In 1973, the corral shoot became the focus of much controversy when the movie "Bless The Beasts And The Children" showed in America's theaters. The AGFD had allowed the filming to take place during one of the hunts. Unfortunately, the filmmakers had shrouded their intentions in a bit of mystery. The final editing made the hunt appear like an inhumane slaughter and raised the hackles of people across the nation.

 

In reality, though truly not a hunt, the procedure was efficient. Dispatching a wounded buffalo was easy, permit holders had a 100 percent success and the harvesting of surplus animals was exact. Because of the criticism, however, the department reacted by returning to the earlier method.

 

Another change came about in 1981. The price of a permit went up, and hunters kept the entire animal. The "Catch 22" was each hunter was responsible for taking care of his trophy; no longer did the department provide skinning and processing.

 

A year later, the first REAL buffalo hunt occurred at Houserock Valley. A permit holder no longer would have a game department employee holding his hand in the field. The entire process of killing a buff and getting it out of the field became the hunter's responsibility.

 

Because fences surround Houserock Ranch to keep the buffalo from roaming across northern Arizona, the hunt sounds quite easy. In fact, it can be very difficult. The ranch encompasses about 60,000 acres, including some rugged hills, deep canyons and large stand of trees. To make matters worst, the Arizona Wilderness Act of 1984 changed a large chunk of the ranch into part of a national wilderness area --- closing it to vehicle use. Thus, a hunter within the wilderness boundaries must either ride a horse or walk. Of course, when he kills a buffalo he must get it out the same way.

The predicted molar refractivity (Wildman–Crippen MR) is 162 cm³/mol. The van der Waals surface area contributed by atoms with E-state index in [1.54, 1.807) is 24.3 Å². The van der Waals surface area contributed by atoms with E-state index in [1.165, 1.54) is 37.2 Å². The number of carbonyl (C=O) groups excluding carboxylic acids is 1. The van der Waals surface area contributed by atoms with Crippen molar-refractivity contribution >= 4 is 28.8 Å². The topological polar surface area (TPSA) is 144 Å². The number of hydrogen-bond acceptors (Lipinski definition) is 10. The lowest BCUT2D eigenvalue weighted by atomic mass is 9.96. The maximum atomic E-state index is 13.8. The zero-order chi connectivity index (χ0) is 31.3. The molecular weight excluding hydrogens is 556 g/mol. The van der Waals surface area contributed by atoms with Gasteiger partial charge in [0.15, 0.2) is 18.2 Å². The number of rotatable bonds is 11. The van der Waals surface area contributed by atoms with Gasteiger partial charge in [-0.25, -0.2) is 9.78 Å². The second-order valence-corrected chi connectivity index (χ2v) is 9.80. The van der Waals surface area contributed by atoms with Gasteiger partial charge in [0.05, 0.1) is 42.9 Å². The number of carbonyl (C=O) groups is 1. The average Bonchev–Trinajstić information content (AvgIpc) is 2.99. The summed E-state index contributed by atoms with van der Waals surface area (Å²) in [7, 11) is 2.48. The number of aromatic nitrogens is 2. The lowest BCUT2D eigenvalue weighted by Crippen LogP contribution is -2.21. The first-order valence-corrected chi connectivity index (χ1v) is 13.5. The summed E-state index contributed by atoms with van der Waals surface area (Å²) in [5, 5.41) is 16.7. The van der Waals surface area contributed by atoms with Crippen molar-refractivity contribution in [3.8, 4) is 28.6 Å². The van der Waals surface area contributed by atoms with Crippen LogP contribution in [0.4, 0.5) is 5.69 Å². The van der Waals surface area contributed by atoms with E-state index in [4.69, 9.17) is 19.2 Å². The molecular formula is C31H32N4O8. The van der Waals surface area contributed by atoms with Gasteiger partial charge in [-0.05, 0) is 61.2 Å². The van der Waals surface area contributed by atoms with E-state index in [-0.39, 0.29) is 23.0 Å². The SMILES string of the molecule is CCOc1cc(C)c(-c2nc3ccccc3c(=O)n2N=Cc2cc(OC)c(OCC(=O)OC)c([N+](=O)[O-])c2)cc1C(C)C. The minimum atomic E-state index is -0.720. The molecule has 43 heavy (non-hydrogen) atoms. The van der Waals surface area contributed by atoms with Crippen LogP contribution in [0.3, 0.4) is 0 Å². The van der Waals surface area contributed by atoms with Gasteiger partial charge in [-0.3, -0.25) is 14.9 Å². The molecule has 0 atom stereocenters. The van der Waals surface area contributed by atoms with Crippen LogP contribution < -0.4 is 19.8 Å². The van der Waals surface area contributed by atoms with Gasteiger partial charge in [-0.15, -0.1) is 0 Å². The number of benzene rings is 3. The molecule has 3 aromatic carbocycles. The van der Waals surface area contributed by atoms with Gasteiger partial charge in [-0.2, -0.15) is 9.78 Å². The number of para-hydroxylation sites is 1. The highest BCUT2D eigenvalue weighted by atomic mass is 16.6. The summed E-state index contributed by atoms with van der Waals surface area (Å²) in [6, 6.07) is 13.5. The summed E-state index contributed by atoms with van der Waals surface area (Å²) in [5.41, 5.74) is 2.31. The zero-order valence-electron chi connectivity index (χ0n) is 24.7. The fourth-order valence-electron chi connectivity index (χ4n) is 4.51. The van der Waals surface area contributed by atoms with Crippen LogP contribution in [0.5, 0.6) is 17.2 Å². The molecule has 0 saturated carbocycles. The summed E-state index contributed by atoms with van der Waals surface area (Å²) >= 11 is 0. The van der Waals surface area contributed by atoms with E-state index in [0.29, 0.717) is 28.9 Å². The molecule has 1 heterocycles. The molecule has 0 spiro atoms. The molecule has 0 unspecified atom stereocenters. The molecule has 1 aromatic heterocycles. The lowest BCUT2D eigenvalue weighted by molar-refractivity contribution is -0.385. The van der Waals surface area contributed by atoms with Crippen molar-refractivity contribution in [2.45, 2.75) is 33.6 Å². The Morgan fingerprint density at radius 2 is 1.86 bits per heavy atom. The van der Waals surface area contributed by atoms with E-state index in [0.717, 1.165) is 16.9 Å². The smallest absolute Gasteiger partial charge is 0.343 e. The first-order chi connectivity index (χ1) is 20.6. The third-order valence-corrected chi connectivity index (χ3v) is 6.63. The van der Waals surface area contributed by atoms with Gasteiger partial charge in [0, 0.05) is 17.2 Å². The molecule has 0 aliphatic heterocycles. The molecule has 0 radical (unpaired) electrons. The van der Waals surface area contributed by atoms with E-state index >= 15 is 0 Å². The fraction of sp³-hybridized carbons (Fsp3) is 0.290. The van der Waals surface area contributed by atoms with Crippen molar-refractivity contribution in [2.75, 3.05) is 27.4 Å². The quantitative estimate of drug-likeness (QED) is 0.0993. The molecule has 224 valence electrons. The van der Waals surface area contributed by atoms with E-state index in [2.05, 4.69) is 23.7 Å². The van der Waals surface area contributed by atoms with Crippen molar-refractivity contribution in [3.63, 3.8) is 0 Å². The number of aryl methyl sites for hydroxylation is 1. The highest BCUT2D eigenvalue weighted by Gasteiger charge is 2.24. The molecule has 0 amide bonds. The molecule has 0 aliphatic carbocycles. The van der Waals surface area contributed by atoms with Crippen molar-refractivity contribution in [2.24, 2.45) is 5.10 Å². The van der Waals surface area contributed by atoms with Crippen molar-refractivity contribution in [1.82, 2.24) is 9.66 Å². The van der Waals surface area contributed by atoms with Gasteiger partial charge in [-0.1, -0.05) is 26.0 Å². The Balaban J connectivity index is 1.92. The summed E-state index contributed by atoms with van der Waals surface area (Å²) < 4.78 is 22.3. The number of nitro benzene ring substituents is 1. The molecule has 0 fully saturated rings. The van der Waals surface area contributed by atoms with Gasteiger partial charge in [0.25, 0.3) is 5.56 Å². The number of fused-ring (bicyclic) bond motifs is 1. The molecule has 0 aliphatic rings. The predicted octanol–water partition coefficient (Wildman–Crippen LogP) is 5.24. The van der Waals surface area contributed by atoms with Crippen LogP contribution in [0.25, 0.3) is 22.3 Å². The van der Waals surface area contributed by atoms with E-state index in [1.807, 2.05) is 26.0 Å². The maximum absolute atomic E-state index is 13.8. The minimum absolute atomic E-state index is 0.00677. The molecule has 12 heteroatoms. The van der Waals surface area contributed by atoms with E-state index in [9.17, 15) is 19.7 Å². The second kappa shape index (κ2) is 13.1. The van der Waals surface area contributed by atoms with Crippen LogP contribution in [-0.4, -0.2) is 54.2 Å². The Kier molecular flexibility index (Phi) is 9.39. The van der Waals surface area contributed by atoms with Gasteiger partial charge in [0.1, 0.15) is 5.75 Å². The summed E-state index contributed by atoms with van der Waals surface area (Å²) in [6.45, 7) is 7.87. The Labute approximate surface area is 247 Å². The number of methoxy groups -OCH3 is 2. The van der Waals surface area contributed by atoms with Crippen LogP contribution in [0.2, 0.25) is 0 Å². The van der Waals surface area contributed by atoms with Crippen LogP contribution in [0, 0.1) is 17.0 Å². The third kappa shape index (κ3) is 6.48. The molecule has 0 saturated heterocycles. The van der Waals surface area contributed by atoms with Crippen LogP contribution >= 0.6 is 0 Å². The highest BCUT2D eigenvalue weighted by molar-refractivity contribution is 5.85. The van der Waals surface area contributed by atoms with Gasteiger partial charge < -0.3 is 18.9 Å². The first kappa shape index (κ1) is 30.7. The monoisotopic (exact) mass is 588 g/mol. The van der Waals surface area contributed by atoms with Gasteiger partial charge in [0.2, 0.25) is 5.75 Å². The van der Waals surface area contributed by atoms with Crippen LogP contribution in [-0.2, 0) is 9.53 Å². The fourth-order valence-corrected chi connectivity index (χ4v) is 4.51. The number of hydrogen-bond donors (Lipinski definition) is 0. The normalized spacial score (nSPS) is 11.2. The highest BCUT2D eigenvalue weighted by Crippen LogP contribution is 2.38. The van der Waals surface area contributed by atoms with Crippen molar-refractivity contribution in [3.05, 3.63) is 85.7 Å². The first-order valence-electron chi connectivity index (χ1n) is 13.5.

At Raymond Ranch, the first hunt occurred in 1950. Because of its size --- about 14,700 acres --- all hunts remain like the original one at Houserock; an AGFD employee goes afield with the hunter to help him harvest a buff.

 

Beginning with the 1989 season, nonresident hunters may take part in the state buffalo hunt for the first time. The new regulation limits the number of nonresident permits to 10 percent of the total available in any calendar year. It also stipulates no more than 50 percent or two tags for a hunt number will go to out-of-staters.

 

Fortunately for residents, the nonresident fee might discourage some applicants. The price for an adult bull or any buffalo is $3,750. One specifically for a cow will cost $2,250, and a calf permit will be $1,200. In comparison, a resident pays $750, $450 and $240 respectively.

 

The odds of drawing a tag are not as bad as some people believe. Although the permits usually average about 50 a year, first-choice applicants have about a one-in-six chance of being drawn. Compared to some of the elk and sheep hunts, those are pretty decent odds.

 

Arizona's buffalo population averages about 200, about equally divided between the two ranches. The number of permits normally reflect how many animals must be harvested so the herd remains within the limits their habitat can support.

 

In 1987, the department authorized 41 permits --- 26 at Raymond Ranch and 15 at Houserock. First choice applications numbered 217. Last year, about 300 hunters vied for the 61 permits available for the October season.